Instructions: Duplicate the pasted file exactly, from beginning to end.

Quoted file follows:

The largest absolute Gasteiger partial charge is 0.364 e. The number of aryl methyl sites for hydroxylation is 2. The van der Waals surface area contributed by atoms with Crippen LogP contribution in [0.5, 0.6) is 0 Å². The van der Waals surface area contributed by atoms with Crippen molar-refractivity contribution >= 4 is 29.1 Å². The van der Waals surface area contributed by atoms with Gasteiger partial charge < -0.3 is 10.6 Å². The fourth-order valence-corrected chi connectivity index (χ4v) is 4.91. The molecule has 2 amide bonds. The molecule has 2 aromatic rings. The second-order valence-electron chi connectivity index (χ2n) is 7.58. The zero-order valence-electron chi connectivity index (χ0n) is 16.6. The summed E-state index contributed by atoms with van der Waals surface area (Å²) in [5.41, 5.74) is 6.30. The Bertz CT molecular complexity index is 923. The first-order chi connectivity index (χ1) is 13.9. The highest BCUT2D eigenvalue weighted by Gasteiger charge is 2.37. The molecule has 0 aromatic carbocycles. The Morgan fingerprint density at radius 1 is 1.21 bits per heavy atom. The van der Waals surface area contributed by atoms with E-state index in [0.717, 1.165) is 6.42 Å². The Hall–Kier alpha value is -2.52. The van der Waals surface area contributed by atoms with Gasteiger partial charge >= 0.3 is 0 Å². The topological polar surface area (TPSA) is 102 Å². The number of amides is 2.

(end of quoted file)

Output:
The largest absolute Gasteiger partial charge is 0.364 e. The number of aryl methyl sites for hydroxylation is 2. The van der Waals surface area contributed by atoms with Crippen LogP contribution in [0.5, 0.6) is 0 Å². The van der Waals surface area contributed by atoms with Crippen molar-refractivity contribution >= 4 is 29.1 Å². The van der Waals surface area contributed by atoms with Gasteiger partial charge < -0.3 is 10.6 Å². The fourth-order valence-corrected chi connectivity index (χ4v) is 4.91. The molecule has 2 amide bonds. The molecule has 2 aromatic rings. The second-order valence-electron chi connectivity index (χ2n) is 7.58. The zero-order valence-electron chi connectivity index (χ0n) is 16.6. The summed E-state index contributed by atoms with van der Waals surface area (Å²) in [5.41, 5.74) is 6.30. The Bertz CT molecular complexity index is 923. The first-order chi connectivity index (χ1) is 13.9. The highest BCUT2D eigenvalue weighted by Gasteiger charge is 2.37. The molecule has 0 aromatic carbocycles. The Morgan fingerprint density at radius 1 is 1.21 bits per heavy atom. The van der Waals surface area contributed by atoms with E-state index in [0.717, 1.165) is 6.42 Å². The Hall–Kier alpha value is -2.52. The van der Waals surface area contributed by atoms with Gasteiger partial charge >= 0.3 is 0 Å². The topological polar surface area (TPSA) is 102 Å². The number of amides is 2.